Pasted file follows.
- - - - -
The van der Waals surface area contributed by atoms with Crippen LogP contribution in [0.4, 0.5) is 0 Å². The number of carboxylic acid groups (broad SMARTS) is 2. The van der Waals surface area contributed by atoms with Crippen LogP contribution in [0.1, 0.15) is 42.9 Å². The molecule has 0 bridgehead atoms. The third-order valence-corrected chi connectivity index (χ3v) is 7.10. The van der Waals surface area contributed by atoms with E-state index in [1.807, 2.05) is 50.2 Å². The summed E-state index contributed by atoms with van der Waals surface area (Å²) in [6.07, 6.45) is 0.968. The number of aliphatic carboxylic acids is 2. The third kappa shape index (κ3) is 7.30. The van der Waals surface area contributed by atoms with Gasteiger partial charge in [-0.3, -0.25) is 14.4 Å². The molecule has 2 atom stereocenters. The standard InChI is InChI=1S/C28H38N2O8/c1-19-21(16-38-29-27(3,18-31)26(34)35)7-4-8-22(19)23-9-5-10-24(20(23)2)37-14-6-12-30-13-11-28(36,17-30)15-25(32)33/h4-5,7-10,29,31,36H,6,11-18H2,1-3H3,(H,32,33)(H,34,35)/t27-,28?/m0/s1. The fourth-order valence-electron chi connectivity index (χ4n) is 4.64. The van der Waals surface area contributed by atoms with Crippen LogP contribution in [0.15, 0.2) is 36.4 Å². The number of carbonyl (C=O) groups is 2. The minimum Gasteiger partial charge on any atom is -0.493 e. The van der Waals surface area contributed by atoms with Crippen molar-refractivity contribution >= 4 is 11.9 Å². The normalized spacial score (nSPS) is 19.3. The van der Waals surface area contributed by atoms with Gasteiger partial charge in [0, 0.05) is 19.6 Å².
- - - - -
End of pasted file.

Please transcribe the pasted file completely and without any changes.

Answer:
The van der Waals surface area contributed by atoms with Crippen LogP contribution in [0.4, 0.5) is 0 Å². The number of carboxylic acid groups (broad SMARTS) is 2. The van der Waals surface area contributed by atoms with Crippen LogP contribution in [0.1, 0.15) is 42.9 Å². The molecule has 0 bridgehead atoms. The third-order valence-corrected chi connectivity index (χ3v) is 7.10. The van der Waals surface area contributed by atoms with E-state index in [1.807, 2.05) is 50.2 Å². The summed E-state index contributed by atoms with van der Waals surface area (Å²) in [6.07, 6.45) is 0.968. The number of aliphatic carboxylic acids is 2. The third kappa shape index (κ3) is 7.30. The van der Waals surface area contributed by atoms with Gasteiger partial charge in [-0.3, -0.25) is 14.4 Å². The molecule has 2 atom stereocenters. The standard InChI is InChI=1S/C28H38N2O8/c1-19-21(16-38-29-27(3,18-31)26(34)35)7-4-8-22(19)23-9-5-10-24(20(23)2)37-14-6-12-30-13-11-28(36,17-30)15-25(32)33/h4-5,7-10,29,31,36H,6,11-18H2,1-3H3,(H,32,33)(H,34,35)/t27-,28?/m0/s1. The fourth-order valence-electron chi connectivity index (χ4n) is 4.64. The van der Waals surface area contributed by atoms with Crippen LogP contribution in [0.15, 0.2) is 36.4 Å². The number of carbonyl (C=O) groups is 2. The minimum Gasteiger partial charge on any atom is -0.493 e. The van der Waals surface area contributed by atoms with Crippen molar-refractivity contribution >= 4 is 11.9 Å². The normalized spacial score (nSPS) is 19.3. The van der Waals surface area contributed by atoms with Gasteiger partial charge in [0, 0.05) is 19.6 Å².